This infrastructure has expanded faster than anyone thought. Who is making money? In some case it is Africans. Someone built a mobile phone infrastructure in DFC while still at war , sold it and made money. We in the west have made money from Africa by taking stuff out. The way to make money in Africa now is to build stuff up. Biggest problem in Africa now is cost of power. Need to build . We tend to think of Africa in terms of Aid – how can we help. It’s not wrong but it’s incomplete – we need to figure out how to do infrastructure. China is looking at this from a different perspective. China is focussing on infrastructure because they want to get stuff out. Both think they are robbing each other, probably quite a good partnership. But the people who are going to build the content are the re diaspora. Africans who leave to get their education and then go back – and build up colleges – eg Ashesi college.

If Africa is surprising it’s just because you are not paying enough attention.

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Behind the Scenes@the BBC

I said I would return to write more about this projecta while ago. And since I’m currently putting together my final contribution to the project at this stage I can desribe what we at the BBC currently do much more accurately to enable the public to explore how contemporary media content is made.

I was very pleased to be able to do this project given my preoccupation with the value of openness, and getting more value for the audiences out of what we already do.

As I have come to learn the BBC mostly does a lot more than any one member of staff will know about and sometimes I wonder how the public can be expected to find all the good stuff. Much work has been going on to remedy this and the work is beginning to bear fruit – /programmes and /topics are helping bring everything together.

Having said that people take their own approach with their content – and you’ll find a mix of “making of” films sometime tagged onto the end of a TV programme like Planet Earth and Life in Cold Blood, on the DVD and sometimes on the web; whole programme offerings like Dr Who Confidential and Heroes Unmasked go behind the production process. CBBC have part of their website How We make TV dedicated to how they do their work and BBC Three’s The Baby Borrowersshort film explained the complex sets of arrangements for the care of the borrowed babies. Radio 1’s Meet the DJs recently won a Webby award and gives an insight into what constitutes the job of a DJ on Radio 1. Other examples include Click andNewswatch from the News channel, Feedback, Points of View too offer insight into our workings – that is if an audience member writes in to complain or suggest a subject.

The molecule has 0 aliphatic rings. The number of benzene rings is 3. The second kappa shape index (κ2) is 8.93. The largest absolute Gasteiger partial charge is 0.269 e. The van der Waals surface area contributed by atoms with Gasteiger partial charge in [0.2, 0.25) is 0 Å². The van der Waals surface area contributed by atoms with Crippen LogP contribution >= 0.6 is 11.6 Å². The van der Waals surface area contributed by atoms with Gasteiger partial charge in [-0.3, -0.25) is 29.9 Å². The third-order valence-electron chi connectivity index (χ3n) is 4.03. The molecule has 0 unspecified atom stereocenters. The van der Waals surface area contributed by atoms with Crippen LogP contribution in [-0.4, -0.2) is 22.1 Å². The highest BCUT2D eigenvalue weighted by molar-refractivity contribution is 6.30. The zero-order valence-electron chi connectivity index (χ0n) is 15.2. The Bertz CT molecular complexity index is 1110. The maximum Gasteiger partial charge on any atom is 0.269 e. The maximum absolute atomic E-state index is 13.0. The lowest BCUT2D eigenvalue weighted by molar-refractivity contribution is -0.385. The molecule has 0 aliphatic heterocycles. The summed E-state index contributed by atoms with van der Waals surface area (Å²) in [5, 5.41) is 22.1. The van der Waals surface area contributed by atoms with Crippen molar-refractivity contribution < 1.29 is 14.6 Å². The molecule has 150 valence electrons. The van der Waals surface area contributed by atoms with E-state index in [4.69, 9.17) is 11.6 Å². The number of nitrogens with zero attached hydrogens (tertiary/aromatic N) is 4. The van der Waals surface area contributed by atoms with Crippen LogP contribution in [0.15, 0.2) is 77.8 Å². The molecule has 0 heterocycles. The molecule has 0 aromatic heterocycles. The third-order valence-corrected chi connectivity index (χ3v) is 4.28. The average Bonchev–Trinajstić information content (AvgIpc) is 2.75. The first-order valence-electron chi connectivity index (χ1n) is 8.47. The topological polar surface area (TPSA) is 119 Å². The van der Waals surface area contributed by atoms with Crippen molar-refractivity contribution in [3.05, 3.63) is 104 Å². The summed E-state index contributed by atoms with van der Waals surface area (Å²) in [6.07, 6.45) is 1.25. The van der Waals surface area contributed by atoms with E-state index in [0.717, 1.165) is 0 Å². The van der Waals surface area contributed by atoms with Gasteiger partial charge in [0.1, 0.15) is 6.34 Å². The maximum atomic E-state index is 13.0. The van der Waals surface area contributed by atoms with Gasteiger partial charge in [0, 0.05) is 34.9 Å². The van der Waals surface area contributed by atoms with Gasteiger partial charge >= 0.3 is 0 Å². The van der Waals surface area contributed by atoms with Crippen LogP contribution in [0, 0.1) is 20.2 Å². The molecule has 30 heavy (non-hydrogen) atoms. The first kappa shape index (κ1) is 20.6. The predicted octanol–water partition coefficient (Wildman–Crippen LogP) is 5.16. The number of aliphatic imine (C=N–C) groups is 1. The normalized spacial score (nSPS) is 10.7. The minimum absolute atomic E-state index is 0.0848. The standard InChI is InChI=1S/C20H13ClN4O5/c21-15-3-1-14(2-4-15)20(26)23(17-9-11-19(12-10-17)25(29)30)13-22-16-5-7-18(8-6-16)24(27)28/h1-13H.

More recently our blogs, particularly The Editors blog, Sports Editors blog and Internet blogs all offer their staff a way of talking to the public about how they do their work behind the scenes, how they make their decisions and sometimes simply what it is like to work at the BBC. The Technology blog has also done a great deal to explain how contemporary media content is made.

You’ll also find a gem of a link if you are very keen to an aggregation of everything all BBC staff past and present are saying on their personal blogs put together by James Cridland.

I Interviewed and met a lot of people during the project and found a great interest in being more pro-active in this respect, if only they had more time – some people though made a virtue of publishing their Behing the scenes workings like the April Fools’ film made by BBC Marketing on the Flying Penguins, and ng, the Making of clip on You Tube. I looked at what other organisations are doing and had a think about how we might bring together what we do and add some new dimensions.